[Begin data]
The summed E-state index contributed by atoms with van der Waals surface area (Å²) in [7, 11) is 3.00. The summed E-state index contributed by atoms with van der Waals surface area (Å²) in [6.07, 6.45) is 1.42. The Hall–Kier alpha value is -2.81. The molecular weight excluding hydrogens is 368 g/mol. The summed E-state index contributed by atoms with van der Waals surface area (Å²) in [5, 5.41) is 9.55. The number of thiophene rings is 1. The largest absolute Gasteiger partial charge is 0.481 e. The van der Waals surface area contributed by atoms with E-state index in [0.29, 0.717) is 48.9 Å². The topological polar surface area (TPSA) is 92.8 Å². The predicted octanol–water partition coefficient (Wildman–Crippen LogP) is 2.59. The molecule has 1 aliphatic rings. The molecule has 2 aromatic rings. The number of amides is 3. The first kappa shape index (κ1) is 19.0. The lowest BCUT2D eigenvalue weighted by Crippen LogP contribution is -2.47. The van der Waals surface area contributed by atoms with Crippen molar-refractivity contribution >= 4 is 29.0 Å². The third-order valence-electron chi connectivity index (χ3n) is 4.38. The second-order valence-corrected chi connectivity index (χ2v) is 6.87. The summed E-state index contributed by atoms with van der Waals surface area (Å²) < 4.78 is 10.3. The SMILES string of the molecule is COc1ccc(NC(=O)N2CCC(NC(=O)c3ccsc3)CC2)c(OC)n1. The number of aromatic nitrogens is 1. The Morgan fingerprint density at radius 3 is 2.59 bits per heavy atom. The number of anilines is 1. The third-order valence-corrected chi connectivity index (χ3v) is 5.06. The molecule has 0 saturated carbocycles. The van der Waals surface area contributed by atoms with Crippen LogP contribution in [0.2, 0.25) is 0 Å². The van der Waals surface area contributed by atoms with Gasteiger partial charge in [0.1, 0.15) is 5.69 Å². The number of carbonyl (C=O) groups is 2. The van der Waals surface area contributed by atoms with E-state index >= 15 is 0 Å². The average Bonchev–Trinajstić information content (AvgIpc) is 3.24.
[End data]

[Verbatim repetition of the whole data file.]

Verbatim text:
The summed E-state index contributed by atoms with van der Waals surface area (Å²) in [7, 11) is 3.00. The summed E-state index contributed by atoms with van der Waals surface area (Å²) in [6.07, 6.45) is 1.42. The Hall–Kier alpha value is -2.81. The molecular weight excluding hydrogens is 368 g/mol. The summed E-state index contributed by atoms with van der Waals surface area (Å²) in [5, 5.41) is 9.55. The number of thiophene rings is 1. The largest absolute Gasteiger partial charge is 0.481 e. The van der Waals surface area contributed by atoms with E-state index in [0.29, 0.717) is 48.9 Å². The topological polar surface area (TPSA) is 92.8 Å². The predicted octanol–water partition coefficient (Wildman–Crippen LogP) is 2.59. The molecule has 1 aliphatic rings. The molecule has 2 aromatic rings. The number of amides is 3. The first kappa shape index (κ1) is 19.0. The lowest BCUT2D eigenvalue weighted by Crippen LogP contribution is -2.47. The van der Waals surface area contributed by atoms with Crippen molar-refractivity contribution >= 4 is 29.0 Å². The third-order valence-electron chi connectivity index (χ3n) is 4.38. The second-order valence-corrected chi connectivity index (χ2v) is 6.87. The summed E-state index contributed by atoms with van der Waals surface area (Å²) < 4.78 is 10.3. The SMILES string of the molecule is COc1ccc(NC(=O)N2CCC(NC(=O)c3ccsc3)CC2)c(OC)n1. The number of aromatic nitrogens is 1. The Morgan fingerprint density at radius 3 is 2.59 bits per heavy atom. The number of anilines is 1. The third-order valence-corrected chi connectivity index (χ3v) is 5.06. The molecule has 0 saturated carbocycles. The van der Waals surface area contributed by atoms with Crippen LogP contribution in [0.2, 0.25) is 0 Å². The van der Waals surface area contributed by atoms with Gasteiger partial charge in [0.1, 0.15) is 5.69 Å². The number of carbonyl (C=O) groups is 2. The van der Waals surface area contributed by atoms with E-state index >= 15 is 0 Å². The average Bonchev–Trinajstić information content (AvgIpc) is 3.24.